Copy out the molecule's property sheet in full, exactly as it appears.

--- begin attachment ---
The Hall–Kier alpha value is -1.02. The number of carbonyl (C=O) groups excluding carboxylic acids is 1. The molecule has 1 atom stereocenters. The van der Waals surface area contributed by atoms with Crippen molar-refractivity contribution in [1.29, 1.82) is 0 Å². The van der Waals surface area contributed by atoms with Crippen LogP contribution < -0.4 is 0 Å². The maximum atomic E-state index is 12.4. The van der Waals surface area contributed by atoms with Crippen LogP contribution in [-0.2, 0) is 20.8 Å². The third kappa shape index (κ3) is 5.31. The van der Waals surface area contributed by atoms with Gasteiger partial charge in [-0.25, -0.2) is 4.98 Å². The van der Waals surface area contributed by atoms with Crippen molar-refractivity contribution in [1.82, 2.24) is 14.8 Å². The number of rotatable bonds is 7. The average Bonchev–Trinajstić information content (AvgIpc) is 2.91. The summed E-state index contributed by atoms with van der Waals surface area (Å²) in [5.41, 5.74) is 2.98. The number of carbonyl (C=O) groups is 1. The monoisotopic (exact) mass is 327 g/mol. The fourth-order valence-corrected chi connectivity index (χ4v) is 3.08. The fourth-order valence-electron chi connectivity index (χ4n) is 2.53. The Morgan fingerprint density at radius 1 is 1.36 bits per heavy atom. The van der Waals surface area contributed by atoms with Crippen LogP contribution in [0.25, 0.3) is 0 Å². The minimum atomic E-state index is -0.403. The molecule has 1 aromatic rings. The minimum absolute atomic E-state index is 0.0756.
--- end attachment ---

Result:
The Hall–Kier alpha value is -1.02. The number of carbonyl (C=O) groups excluding carboxylic acids is 1. The molecule has 1 atom stereocenters. The van der Waals surface area contributed by atoms with Crippen molar-refractivity contribution in [1.29, 1.82) is 0 Å². The van der Waals surface area contributed by atoms with Crippen LogP contribution < -0.4 is 0 Å². The maximum atomic E-state index is 12.4. The van der Waals surface area contributed by atoms with Crippen LogP contribution in [-0.2, 0) is 20.8 Å². The third kappa shape index (κ3) is 5.31. The van der Waals surface area contributed by atoms with Gasteiger partial charge in [-0.25, -0.2) is 4.98 Å². The van der Waals surface area contributed by atoms with Crippen molar-refractivity contribution in [1.82, 2.24) is 14.8 Å². The number of rotatable bonds is 7. The average Bonchev–Trinajstić information content (AvgIpc) is 2.91. The summed E-state index contributed by atoms with van der Waals surface area (Å²) in [5.41, 5.74) is 2.98. The number of carbonyl (C=O) groups is 1. The monoisotopic (exact) mass is 327 g/mol. The fourth-order valence-corrected chi connectivity index (χ4v) is 3.08. The fourth-order valence-electron chi connectivity index (χ4n) is 2.53. The Morgan fingerprint density at radius 1 is 1.36 bits per heavy atom. The van der Waals surface area contributed by atoms with Crippen LogP contribution in [0.25, 0.3) is 0 Å². The minimum atomic E-state index is -0.403. The molecule has 1 aromatic rings. The minimum absolute atomic E-state index is 0.0756.